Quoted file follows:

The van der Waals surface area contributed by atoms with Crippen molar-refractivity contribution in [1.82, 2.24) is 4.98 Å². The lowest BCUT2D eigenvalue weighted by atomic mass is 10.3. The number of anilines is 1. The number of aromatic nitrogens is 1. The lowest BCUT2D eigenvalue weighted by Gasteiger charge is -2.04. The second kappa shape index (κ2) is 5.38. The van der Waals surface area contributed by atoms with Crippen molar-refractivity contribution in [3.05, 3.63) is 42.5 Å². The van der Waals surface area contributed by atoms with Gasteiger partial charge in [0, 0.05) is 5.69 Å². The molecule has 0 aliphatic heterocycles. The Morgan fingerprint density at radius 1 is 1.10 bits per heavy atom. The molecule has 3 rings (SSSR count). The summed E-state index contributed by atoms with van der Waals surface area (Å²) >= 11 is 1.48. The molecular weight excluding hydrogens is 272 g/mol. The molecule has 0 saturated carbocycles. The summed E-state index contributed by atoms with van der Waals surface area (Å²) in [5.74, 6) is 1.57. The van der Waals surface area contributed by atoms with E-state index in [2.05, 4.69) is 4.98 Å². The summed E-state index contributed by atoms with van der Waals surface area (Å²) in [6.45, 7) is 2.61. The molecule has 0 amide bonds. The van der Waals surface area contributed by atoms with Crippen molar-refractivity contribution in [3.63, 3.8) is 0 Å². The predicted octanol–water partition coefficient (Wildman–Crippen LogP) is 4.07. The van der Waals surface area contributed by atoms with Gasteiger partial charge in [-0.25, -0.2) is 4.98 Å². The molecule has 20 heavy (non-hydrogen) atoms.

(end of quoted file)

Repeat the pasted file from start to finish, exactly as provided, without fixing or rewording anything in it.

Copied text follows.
The van der Waals surface area contributed by atoms with Crippen molar-refractivity contribution in [1.82, 2.24) is 4.98 Å². The lowest BCUT2D eigenvalue weighted by atomic mass is 10.3. The number of anilines is 1. The number of aromatic nitrogens is 1. The lowest BCUT2D eigenvalue weighted by Gasteiger charge is -2.04. The second kappa shape index (κ2) is 5.38. The van der Waals surface area contributed by atoms with Crippen molar-refractivity contribution in [3.05, 3.63) is 42.5 Å². The van der Waals surface area contributed by atoms with Gasteiger partial charge in [0, 0.05) is 5.69 Å². The molecule has 0 aliphatic heterocycles. The Morgan fingerprint density at radius 1 is 1.10 bits per heavy atom. The molecule has 3 rings (SSSR count). The summed E-state index contributed by atoms with van der Waals surface area (Å²) >= 11 is 1.48. The molecular weight excluding hydrogens is 272 g/mol. The molecule has 0 saturated carbocycles. The summed E-state index contributed by atoms with van der Waals surface area (Å²) in [5.74, 6) is 1.57. The van der Waals surface area contributed by atoms with E-state index in [2.05, 4.69) is 4.98 Å². The summed E-state index contributed by atoms with van der Waals surface area (Å²) in [6.45, 7) is 2.61. The molecule has 0 amide bonds. The van der Waals surface area contributed by atoms with Crippen molar-refractivity contribution in [3.63, 3.8) is 0 Å². The predicted octanol–water partition coefficient (Wildman–Crippen LogP) is 4.07. The van der Waals surface area contributed by atoms with Gasteiger partial charge in [-0.25, -0.2) is 4.98 Å². The molecule has 20 heavy (non-hydrogen) atoms.